terrible movies

31

If Malcolm McDowell (no stranger to terrible movies) heeded the advice of the film agent he played on Entourage…well, he’d have told himself to pass on Rob Zombie’s 31, a boring, ugly, stupid, awful misfire that makes RZ’s Halloween reboot look like the summit of achievement.

31 sees Rob Zombie channeling Quentin Tarantino with another number— the 70s — rehashing the sepia and grunge that gave his earlier works their Texas Chainsaw Massacre aesthetic, + slick QT-talk like “the dirtier the work, the luckier you get.”

To quote Steely Dan’s Dirty Work,
“Times are hard
You’re afraid to pay the fee
So you find yourself somebody
Who can do the job for free…”

It’s pretty pathetic for someone as rich and successful as Rob Zombie to crowd-fund their art, essentially double dipping as it’s getting people to pay for a finished product, not once, but twice. Thankfully, this reviewer happened upon 31 through a library digital streaming service, Hoopla.

But no fanfare for this tale, about a bunch of carnival freaks in a touring van who are forced to fight to the death in a game of the same name — 31.

It’s painstakingly drab, cheap-looking, and not even juiced by the presence of a wrinkly, baked-in-the-hot-sun Meg Foster or a neo-Nazi midget (if you can’t shock with a neo-Nazi midget, then it’s time to find another line of work).

One thing 31 has going for it, sorta, is McDowell camping it up like a powder-wigged Amadeus harlequin, the Svengali figure who goes by the name of  Father Napoleon-Horatio-Silas Murder…Why? It’s just pseudo-smart syllable multiplication, speaking of numbers…

Harlequins, carny folk, big tops…It’d be nice to see RZ put aside his clown obsession. Then again, it’s even bled into his other business as well: he and his band performed the Grand Funk Railroad classic rock radio chestnut “We’re an American Band,” on Kimmel, bedecked in clown make-up, which provided more frights than this.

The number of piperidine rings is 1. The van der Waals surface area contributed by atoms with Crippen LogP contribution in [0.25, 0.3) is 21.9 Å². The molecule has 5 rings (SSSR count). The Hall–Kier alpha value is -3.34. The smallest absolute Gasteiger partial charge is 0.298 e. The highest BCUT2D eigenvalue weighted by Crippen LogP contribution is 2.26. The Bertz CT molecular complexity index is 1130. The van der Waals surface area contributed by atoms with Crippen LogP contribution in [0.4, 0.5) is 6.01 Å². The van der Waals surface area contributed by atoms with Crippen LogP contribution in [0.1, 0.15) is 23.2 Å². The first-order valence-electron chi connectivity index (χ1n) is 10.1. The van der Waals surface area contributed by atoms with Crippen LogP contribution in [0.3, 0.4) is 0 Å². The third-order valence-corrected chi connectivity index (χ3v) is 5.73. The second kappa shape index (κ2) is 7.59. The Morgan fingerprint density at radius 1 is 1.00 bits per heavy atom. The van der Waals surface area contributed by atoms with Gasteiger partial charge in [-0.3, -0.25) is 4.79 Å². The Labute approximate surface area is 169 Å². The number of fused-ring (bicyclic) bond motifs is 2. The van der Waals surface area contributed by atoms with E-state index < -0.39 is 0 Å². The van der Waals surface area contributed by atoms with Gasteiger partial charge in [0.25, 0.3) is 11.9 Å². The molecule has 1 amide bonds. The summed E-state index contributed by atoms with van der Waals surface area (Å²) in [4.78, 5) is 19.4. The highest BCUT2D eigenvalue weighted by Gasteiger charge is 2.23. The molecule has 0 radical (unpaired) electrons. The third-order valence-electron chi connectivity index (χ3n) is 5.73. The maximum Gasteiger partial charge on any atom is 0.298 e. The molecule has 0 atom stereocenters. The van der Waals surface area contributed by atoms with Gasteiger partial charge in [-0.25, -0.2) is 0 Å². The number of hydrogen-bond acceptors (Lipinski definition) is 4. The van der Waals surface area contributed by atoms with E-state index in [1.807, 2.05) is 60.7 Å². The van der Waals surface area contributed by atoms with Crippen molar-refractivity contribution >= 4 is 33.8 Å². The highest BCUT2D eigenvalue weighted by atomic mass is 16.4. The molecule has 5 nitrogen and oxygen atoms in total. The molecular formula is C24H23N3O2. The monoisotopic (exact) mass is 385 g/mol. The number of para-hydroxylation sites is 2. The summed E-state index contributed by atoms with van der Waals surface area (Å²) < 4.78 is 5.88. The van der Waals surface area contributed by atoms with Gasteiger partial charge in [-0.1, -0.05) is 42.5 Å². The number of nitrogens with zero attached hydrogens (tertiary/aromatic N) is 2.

Variety nailed it with their take: [31 is a] “fanboy’s highlight reel of homages, without any of the credibility or context that made most of the films he’s inspired by so fine.”

*1/2 (out of 5)

[Listen to us talk House of 1000 Corpses and The Devil’s Rejects!]

The Love Guru

There are two directions a film called The Love Guru can go: either a send-up of easy answer self-help inspirational culture of the kind that’s infested Instagram, or a satire of cults and their acolytes (interestingly, the line between these is often blurred).

When you don’t delve deeply enough into either, you’re stuck in a comedy middle ground, a laugh-less purgatory.

The indelible pop culture juggernaut that is Austin Powers could make sport of his own sexual inadequacy, toy with action film convention, and of course, mine the wealth of material that is the James Bond franchise. However, Guru Pitka, the title character in The Love Guru, is as under-developed as some of the Saturday Night Live-character-based full-length features.  In fact, even though its genesis is elsewhere, the bearded guru character feels like it was workshopped in front of Lorne Michaels, and kiboshed before making it to air.

The Love Guru is pretty grim stuff indeed, and a shame too as it’s unabashedly Canadian, peppered with arcane references to a storied (well, infamous and perpetually terrible) Toronto hockey team (and its owner) and featuring our national game in all its glory. And there’s a wealth of supporting talent in the form of Stephen Colbert, Justin Timberlake, and others.

The Guru is brought in to help one of the Leafs’ star players reconcile with his wife, who’s left him for a French-Canadian goalie. He figures this will catapult him to the top of the self-help heap, currently occupied by Deepak Chopra.

This threadbare plotting paves the way for loads of Myers’ cheeky innuendo and awful punning, the kind that a character as lovably lecherous as Austin Powers could get away with — but not so here. Especially when he’s laughing at his own tepid jokes.

Vern Troyer (as Coach Punch Cherkov…yep, that’s the kind of humor we’re dealing with) is the subject of a terrific gag involving his scaled-to-size office, however that’s possibly The Love Guru’s sole guffaw.

And with an 87-minute run-time, it still feels heavily padded (there are three, count ’em three, musical numbers, none of which is inspired).

Painful stuff.

*1/2 (out of 5)

[Be sure to check out our podcast of The Love Guru on the Really Awful Movies Podcast]!